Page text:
We move through our lives, in the main, not thinking about the footsteps we are leaving behind.
Yet, those footsteps are the essential basis of accountability for each of us.
And, if the sands of time obliterate those footsteps too rapidly, society’s ability to hold us accountable for things we have done – good or bad — is also obliterated.
Today, the sands have taken on new dimensions in time, tide and recapture.
On the one hand, the internet and its instantaneous avalanche of interpersonal and impersonal communications has created mountainous new amounts of information about billions of humans who previously had not left any noticeable traces anywhere.
And, on the other hand, that very volume of information has buried critical information about people, whose lives matter a lot to society at large, under a mountain of meaningless prattle, so that it has become increasingly difficult to have adequate accountability to protect society at large from clever, good or bad, actors.
At the core of that problem is the difference between human (actual person-to-person) and digital interaction.
As digital interaction increases, human interaction suffers.
The word ‘credibility’ has always leaned heavily on expressions—eyes, smiles, frowns, and other body language. Digital interaction lacks such subtlety, providing very little basis for other humans to judge the credibility of the humans behind the screens.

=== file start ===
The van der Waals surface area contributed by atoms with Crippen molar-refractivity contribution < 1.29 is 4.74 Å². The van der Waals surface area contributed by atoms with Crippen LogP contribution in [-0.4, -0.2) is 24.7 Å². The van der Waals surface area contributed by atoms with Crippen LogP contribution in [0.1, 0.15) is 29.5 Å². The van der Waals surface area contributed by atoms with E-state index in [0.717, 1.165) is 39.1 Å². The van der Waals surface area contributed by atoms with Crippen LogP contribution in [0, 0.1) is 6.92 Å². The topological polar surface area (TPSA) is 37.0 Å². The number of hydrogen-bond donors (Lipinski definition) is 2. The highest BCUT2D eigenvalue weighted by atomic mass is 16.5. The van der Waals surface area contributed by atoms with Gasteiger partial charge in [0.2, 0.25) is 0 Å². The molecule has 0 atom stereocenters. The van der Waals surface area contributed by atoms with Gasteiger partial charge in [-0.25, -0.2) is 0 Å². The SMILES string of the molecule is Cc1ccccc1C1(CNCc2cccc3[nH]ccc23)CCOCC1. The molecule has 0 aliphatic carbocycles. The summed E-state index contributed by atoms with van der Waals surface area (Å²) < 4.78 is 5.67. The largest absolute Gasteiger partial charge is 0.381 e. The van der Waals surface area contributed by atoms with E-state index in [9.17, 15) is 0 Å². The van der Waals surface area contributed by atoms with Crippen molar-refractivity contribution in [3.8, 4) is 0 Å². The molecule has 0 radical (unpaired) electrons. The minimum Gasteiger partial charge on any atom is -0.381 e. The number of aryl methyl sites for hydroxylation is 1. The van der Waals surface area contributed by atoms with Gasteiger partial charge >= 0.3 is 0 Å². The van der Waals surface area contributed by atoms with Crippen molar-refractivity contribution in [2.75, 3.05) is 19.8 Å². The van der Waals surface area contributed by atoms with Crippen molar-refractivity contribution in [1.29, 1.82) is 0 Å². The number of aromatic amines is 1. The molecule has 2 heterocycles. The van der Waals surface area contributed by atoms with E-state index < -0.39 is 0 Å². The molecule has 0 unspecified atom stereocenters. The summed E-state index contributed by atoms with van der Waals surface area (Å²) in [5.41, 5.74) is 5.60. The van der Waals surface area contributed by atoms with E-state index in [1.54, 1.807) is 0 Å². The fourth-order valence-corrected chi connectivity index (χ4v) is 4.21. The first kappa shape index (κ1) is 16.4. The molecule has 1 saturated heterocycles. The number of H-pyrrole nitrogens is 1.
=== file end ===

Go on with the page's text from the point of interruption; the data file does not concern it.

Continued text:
Perhaps part of Trump’s questionable genius lies in his intuitive grasp of how to escape the consequences of his thousands of outright lies that have captured and held his loyalists.
Changes in the processes of human communication and interaction are, of course, not new. The digital process is surely as revolutionary, or more so, than the scope of the revolution set off by the origins of printing, or the invention of the telegraph.
Way back in time, for example, in Egypt, if you wanted to find a stranger you followed what you thought were the footprints of his camel which was a stranger to the footprints of your flock of camels.
If we hope to overcome the anonymity of the digital world, we will have to master all these footprints in the sands of time!